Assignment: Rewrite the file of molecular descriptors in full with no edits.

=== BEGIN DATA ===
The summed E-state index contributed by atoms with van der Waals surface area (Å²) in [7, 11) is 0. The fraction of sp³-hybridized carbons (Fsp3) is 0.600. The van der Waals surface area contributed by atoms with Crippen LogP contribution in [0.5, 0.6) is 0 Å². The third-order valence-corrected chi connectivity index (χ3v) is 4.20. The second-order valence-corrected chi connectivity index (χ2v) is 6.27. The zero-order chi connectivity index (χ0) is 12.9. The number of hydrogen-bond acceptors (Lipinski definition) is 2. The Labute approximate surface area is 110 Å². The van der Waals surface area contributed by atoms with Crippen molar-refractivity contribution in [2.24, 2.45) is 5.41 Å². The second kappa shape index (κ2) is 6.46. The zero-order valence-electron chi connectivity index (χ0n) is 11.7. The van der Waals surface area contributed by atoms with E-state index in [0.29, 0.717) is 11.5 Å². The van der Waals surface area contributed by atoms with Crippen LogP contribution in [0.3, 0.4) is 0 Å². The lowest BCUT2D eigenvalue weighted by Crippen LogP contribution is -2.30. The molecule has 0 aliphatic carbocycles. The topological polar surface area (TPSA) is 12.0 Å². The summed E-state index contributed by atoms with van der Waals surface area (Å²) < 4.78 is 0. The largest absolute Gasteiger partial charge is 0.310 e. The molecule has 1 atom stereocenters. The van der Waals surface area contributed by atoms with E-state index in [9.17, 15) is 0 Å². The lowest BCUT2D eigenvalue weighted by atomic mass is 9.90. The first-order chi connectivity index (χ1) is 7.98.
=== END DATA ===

The summed E-state index contributed by atoms with van der Waals surface area (Å²) in [7, 11) is 0. The fraction of sp³-hybridized carbons (Fsp3) is 0.600. The van der Waals surface area contributed by atoms with Crippen LogP contribution in [0.5, 0.6) is 0 Å². The third-order valence-corrected chi connectivity index (χ3v) is 4.20. The second-order valence-corrected chi connectivity index (χ2v) is 6.27. The zero-order chi connectivity index (χ0) is 12.9. The number of hydrogen-bond acceptors (Lipinski definition) is 2. The Labute approximate surface area is 110 Å². The van der Waals surface area contributed by atoms with Crippen molar-refractivity contribution in [2.24, 2.45) is 5.41 Å². The second kappa shape index (κ2) is 6.46. The zero-order valence-electron chi connectivity index (χ0n) is 11.7. The van der Waals surface area contributed by atoms with E-state index in [0.29, 0.717) is 11.5 Å². The van der Waals surface area contributed by atoms with Crippen LogP contribution in [0.3, 0.4) is 0 Å². The lowest BCUT2D eigenvalue weighted by Crippen LogP contribution is -2.30. The molecule has 0 aliphatic carbocycles. The topological polar surface area (TPSA) is 12.0 Å². The summed E-state index contributed by atoms with van der Waals surface area (Å²) < 4.78 is 0. The largest absolute Gasteiger partial charge is 0.310 e. The molecule has 1 atom stereocenters. The van der Waals surface area contributed by atoms with E-state index in [9.17, 15) is 0 Å². The lowest BCUT2D eigenvalue weighted by atomic mass is 9.90. The first-order chi connectivity index (χ1) is 7.98.